Bahrainy, Bakhtiar 2016: the philosophy and practice of recreating the best of traditional urbanism for today. This was perhaps the most significant movement in urban planning and design in recent decades, because it constitutes a clearly identifiable movement, with well-defined aims and methods, and principles set out in the Charter of the New Urbanism (see Marshall 2009).
Sternberg, 2000: Concepts of mixed use, fine grain, high density and permeability have come to be recognized as important sources of urban vitality. By contrast, streets dominated by single uses, isolated buildings, vacant areas and automobile-oriented uses serve to diminish street life. The movement known as new Urbanism takes some of Jane Jacobs ideas (the death and life of the American cities, 1961) that a bustling street life is essential to a good city toward a set of regulations that generate street vitality.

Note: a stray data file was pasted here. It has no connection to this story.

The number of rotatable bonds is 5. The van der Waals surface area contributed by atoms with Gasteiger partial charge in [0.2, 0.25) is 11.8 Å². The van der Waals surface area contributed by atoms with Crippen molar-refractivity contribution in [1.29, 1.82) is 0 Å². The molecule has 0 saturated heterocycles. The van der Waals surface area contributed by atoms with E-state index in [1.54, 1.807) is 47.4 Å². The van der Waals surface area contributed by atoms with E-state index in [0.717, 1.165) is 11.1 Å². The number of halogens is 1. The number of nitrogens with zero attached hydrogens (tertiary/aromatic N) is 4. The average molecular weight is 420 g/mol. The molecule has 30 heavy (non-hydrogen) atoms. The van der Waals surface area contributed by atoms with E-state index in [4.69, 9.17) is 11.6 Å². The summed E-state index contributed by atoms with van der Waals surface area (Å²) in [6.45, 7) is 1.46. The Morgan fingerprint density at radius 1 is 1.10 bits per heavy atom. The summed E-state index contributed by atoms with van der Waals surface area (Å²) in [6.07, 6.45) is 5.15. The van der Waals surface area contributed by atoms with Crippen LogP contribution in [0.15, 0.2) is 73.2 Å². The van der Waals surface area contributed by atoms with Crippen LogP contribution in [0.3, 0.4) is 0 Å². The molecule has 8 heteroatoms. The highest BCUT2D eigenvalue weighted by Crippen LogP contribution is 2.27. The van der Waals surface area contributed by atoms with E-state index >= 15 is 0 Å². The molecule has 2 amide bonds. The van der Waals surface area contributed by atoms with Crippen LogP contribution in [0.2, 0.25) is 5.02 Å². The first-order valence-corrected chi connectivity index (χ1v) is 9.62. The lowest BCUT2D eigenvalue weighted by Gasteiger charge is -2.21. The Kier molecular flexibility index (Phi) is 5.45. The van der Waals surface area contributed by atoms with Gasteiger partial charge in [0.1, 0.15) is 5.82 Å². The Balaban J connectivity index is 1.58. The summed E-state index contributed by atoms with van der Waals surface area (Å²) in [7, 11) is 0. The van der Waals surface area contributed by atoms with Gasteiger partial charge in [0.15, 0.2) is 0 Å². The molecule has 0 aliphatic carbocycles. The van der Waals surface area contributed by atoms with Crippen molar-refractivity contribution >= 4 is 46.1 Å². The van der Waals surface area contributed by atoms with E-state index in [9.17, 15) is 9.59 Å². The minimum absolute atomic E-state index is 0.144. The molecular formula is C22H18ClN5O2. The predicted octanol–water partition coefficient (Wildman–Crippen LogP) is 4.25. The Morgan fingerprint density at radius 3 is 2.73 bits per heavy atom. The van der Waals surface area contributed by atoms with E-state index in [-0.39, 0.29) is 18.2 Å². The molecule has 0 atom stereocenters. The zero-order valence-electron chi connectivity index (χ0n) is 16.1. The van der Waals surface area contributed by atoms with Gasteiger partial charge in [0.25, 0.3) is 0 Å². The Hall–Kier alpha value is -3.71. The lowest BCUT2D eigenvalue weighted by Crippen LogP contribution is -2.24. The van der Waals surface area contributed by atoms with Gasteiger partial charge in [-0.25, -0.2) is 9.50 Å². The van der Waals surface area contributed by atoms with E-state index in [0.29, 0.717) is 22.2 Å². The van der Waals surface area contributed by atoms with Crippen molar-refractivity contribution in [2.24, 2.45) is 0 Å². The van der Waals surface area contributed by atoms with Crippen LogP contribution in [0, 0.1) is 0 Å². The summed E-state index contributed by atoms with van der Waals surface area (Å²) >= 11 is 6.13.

CNU: New Urbanism is a planning and development approach based on the principles of how cities and towns had been built for the last several centuries: walkable blocks and streets, housing and shopping in close proximity, and accessible public spaces. In other words: New Urbanism focuses on human-scaled urban design. The Charter of the New Urbanism Principles
Bahrainy, H., Bakhtiar, A., 2016. Toward an Integrative Theory of Urban Design. Springer International Publishing Switzerland, DOI 10.1007/978-3-319-32665-8
Sternberg, E., 2000. An integrative theory of Urban Design. In APA Journal, Summer 2000, Vol. 66, No.3, pp. 265-278
For more see also: New Urbanism
Image credit: Duany Plater-Zyberk & Company via CATS